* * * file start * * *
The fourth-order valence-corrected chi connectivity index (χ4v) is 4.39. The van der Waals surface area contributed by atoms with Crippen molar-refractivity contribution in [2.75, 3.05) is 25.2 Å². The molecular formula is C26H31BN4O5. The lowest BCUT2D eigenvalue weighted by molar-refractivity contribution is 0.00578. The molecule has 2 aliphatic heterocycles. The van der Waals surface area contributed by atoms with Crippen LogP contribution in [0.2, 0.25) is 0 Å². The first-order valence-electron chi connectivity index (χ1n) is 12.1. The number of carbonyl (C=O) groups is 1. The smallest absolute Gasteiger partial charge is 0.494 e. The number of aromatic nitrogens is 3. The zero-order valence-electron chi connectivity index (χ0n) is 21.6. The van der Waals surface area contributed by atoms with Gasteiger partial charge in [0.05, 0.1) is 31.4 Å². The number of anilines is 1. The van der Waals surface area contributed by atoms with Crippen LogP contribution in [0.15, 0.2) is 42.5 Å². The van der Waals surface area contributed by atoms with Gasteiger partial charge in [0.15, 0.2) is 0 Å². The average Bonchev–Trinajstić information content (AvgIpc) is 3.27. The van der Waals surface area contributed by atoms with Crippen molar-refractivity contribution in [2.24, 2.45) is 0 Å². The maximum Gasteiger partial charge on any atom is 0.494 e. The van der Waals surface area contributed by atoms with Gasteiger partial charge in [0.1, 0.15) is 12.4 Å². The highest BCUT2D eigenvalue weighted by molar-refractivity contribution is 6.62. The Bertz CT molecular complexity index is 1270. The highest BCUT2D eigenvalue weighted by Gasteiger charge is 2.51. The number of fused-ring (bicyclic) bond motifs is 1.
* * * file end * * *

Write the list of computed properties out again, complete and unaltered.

The fourth-order valence-corrected chi connectivity index (χ4v) is 4.39. The van der Waals surface area contributed by atoms with Crippen molar-refractivity contribution in [2.75, 3.05) is 25.2 Å². The molecular formula is C26H31BN4O5. The lowest BCUT2D eigenvalue weighted by molar-refractivity contribution is 0.00578. The molecule has 2 aliphatic heterocycles. The van der Waals surface area contributed by atoms with Crippen LogP contribution in [0.2, 0.25) is 0 Å². The first-order valence-electron chi connectivity index (χ1n) is 12.1. The number of carbonyl (C=O) groups is 1. The smallest absolute Gasteiger partial charge is 0.494 e. The number of aromatic nitrogens is 3. The zero-order valence-electron chi connectivity index (χ0n) is 21.6. The van der Waals surface area contributed by atoms with Gasteiger partial charge in [0.05, 0.1) is 31.4 Å². The number of anilines is 1. The van der Waals surface area contributed by atoms with Crippen LogP contribution in [0.15, 0.2) is 42.5 Å². The van der Waals surface area contributed by atoms with Gasteiger partial charge in [0.15, 0.2) is 0 Å². The average Bonchev–Trinajstić information content (AvgIpc) is 3.27. The van der Waals surface area contributed by atoms with Crippen molar-refractivity contribution in [2.24, 2.45) is 0 Å². The maximum Gasteiger partial charge on any atom is 0.494 e. The van der Waals surface area contributed by atoms with Gasteiger partial charge in [0.1, 0.15) is 12.4 Å². The highest BCUT2D eigenvalue weighted by molar-refractivity contribution is 6.62. The Bertz CT molecular complexity index is 1270. The highest BCUT2D eigenvalue weighted by Gasteiger charge is 2.51. The number of fused-ring (bicyclic) bond motifs is 1.